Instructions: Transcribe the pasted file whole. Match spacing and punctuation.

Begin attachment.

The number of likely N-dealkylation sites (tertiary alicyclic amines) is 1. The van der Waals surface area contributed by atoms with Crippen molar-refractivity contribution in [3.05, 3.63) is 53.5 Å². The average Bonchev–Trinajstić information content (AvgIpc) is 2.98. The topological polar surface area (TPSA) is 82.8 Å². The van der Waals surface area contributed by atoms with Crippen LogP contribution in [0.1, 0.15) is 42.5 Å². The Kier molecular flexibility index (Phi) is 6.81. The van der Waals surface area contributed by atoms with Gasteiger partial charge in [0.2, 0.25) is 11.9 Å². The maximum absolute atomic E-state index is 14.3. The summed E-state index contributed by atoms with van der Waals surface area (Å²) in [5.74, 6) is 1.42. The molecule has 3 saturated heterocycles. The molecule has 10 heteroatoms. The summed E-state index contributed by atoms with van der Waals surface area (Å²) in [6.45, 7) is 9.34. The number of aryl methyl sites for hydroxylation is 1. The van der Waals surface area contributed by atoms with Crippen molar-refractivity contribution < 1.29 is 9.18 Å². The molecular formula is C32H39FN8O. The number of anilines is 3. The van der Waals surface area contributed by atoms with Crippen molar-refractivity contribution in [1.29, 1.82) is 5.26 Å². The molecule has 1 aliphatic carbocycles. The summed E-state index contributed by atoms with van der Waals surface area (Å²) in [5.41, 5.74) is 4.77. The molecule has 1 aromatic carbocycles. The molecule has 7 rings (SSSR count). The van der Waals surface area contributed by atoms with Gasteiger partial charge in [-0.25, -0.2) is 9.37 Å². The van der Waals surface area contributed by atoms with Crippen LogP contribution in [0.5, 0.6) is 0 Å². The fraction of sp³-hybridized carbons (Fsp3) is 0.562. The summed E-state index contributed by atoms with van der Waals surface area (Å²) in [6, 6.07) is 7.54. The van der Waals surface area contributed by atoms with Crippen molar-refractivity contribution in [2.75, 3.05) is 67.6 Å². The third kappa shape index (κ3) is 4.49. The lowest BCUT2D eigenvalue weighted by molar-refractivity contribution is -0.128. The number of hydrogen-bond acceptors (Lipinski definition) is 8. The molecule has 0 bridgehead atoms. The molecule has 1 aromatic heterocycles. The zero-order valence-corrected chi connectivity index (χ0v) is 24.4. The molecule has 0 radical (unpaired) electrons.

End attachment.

The number of likely N-dealkylation sites (tertiary alicyclic amines) is 1. The van der Waals surface area contributed by atoms with Crippen molar-refractivity contribution in [3.05, 3.63) is 53.5 Å². The average Bonchev–Trinajstić information content (AvgIpc) is 2.98. The topological polar surface area (TPSA) is 82.8 Å². The van der Waals surface area contributed by atoms with Crippen LogP contribution in [0.1, 0.15) is 42.5 Å². The Kier molecular flexibility index (Phi) is 6.81. The van der Waals surface area contributed by atoms with Gasteiger partial charge in [0.2, 0.25) is 11.9 Å². The maximum absolute atomic E-state index is 14.3. The summed E-state index contributed by atoms with van der Waals surface area (Å²) in [5.74, 6) is 1.42. The molecule has 3 saturated heterocycles. The molecule has 10 heteroatoms. The summed E-state index contributed by atoms with van der Waals surface area (Å²) in [6.45, 7) is 9.34. The number of aryl methyl sites for hydroxylation is 1. The van der Waals surface area contributed by atoms with Crippen molar-refractivity contribution < 1.29 is 9.18 Å². The molecular formula is C32H39FN8O. The number of anilines is 3. The van der Waals surface area contributed by atoms with Crippen molar-refractivity contribution in [1.29, 1.82) is 5.26 Å². The molecule has 1 aliphatic carbocycles. The summed E-state index contributed by atoms with van der Waals surface area (Å²) in [5.41, 5.74) is 4.77. The molecule has 1 aromatic carbocycles. The molecule has 7 rings (SSSR count). The van der Waals surface area contributed by atoms with Gasteiger partial charge in [-0.25, -0.2) is 9.37 Å². The van der Waals surface area contributed by atoms with Crippen LogP contribution in [0.5, 0.6) is 0 Å². The fraction of sp³-hybridized carbons (Fsp3) is 0.562. The summed E-state index contributed by atoms with van der Waals surface area (Å²) in [6, 6.07) is 7.54. The van der Waals surface area contributed by atoms with Crippen molar-refractivity contribution in [2.75, 3.05) is 67.6 Å². The third kappa shape index (κ3) is 4.49. The lowest BCUT2D eigenvalue weighted by molar-refractivity contribution is -0.128. The number of hydrogen-bond acceptors (Lipinski definition) is 8. The molecule has 0 bridgehead atoms. The molecule has 1 aromatic heterocycles. The zero-order valence-corrected chi connectivity index (χ0v) is 24.4. The molecule has 0 radical (unpaired) electrons.